Recipe: Easy Chocolate Avocado Pudding by Making Thyme for Healthy
A wonderful source of vitamin C and fiber, bell peppers trigger hair growth through the improvement of blood circulation in the scalp. As a member of the capsicum family, bell peppers are an excellent source of vitamins A, C, and B6.
Recipe: Lasagna Stuffed Peppers by Naturally Ella
Organic bone broth and collagen (ideally from pasture-raised, grass-fed animals) support hair elasticity and strength. Bone broth also provides the building blocks for connective tissues to hold everything in place. Well-sourced and high quality, bone broth and collagen are beneficial ingredients for hair-building amino acids.
Recipe: Bone Broth Vegetable Soup by Calm Eats
Cruciferous veggies—like broccoli, Brussels sprouts, and cauliflower—are rich in folate, which is necessary to improve weak, thinning, or brittle hair. Cruciferous veggies also aid in the natural production of keratin, due to containing sulfur-rich amino acids. These amino acids are an important subgroup that builds keratin. Keratin, in many ways, is both an external protective and internal structural protein to protect hair and keep it healthy.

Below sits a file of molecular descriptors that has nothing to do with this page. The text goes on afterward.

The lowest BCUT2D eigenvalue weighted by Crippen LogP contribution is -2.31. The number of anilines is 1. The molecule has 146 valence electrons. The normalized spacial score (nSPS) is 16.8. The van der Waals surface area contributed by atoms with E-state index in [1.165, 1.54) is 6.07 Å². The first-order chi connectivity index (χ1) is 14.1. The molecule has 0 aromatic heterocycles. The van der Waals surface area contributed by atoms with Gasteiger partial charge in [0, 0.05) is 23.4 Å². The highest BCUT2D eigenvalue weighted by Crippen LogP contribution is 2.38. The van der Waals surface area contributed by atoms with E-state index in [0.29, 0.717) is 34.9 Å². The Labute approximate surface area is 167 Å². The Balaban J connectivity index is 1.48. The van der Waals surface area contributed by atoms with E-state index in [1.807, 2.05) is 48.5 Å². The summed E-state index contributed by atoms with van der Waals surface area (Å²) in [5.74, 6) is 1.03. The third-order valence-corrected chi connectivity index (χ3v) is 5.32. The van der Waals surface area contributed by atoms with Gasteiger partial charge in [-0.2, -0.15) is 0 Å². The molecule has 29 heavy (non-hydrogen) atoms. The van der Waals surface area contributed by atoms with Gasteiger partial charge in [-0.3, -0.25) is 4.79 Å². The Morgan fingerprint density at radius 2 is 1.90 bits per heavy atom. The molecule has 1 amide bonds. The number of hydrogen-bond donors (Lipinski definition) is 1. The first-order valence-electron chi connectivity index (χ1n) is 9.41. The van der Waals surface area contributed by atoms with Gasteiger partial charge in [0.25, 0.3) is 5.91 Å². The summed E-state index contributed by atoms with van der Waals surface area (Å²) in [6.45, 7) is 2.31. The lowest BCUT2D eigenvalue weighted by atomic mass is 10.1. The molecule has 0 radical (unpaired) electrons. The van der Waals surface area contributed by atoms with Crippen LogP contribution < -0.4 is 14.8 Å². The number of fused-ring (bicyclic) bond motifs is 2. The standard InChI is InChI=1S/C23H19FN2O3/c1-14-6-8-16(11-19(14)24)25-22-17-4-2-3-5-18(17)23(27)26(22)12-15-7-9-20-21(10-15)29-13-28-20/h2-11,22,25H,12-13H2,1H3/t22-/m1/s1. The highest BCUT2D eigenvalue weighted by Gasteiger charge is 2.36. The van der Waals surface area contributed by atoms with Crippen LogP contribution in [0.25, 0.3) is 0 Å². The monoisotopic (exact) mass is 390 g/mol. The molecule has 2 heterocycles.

Recipe: Cacio E Pepe Brussels Sprouts by Camille Styles
Because our hair is made up of protein, foods like pasture-raised eggs, wild-caught fish, organic chicken, etc. are essential for hair growth and health. Eggs are also an easy source of biotin, an ingredient found in many hair supplements. Furthermore, egg yolks may be useful in moisturizing hair that appears dry.
Recipe: Vegetable Frittata by Clean & Delicious
Like eggs, Greek yogurt is high in protein and essential vitamins and minerals, like zinc. In addition to its protein content, Greek yogurt also has an ingredient that helps with blood flow to the scalp. Vitamin B5 (known as pantothenic acid) has been shown to help against hair thinning and loss. To upgrade your normal Greek yogurt bowl, add in omega-3 fatty acids like chia and ground flaxseed.
Recipe: Vanilla Greek Yogurt Chia Seed Pudding by Little Broken
From the legume family, lentils are rich in hair-strengthening vitamins like iron, zinc, and biotin. Biotin is necessary for keratin production, which is a foundational component of hair, skin, and nails. Lentils and beans are also convenient, healthy sources of protein for plant-based eaters.
Recipe: Lemony Lentil and Chickpea Salad by Cookie + Kate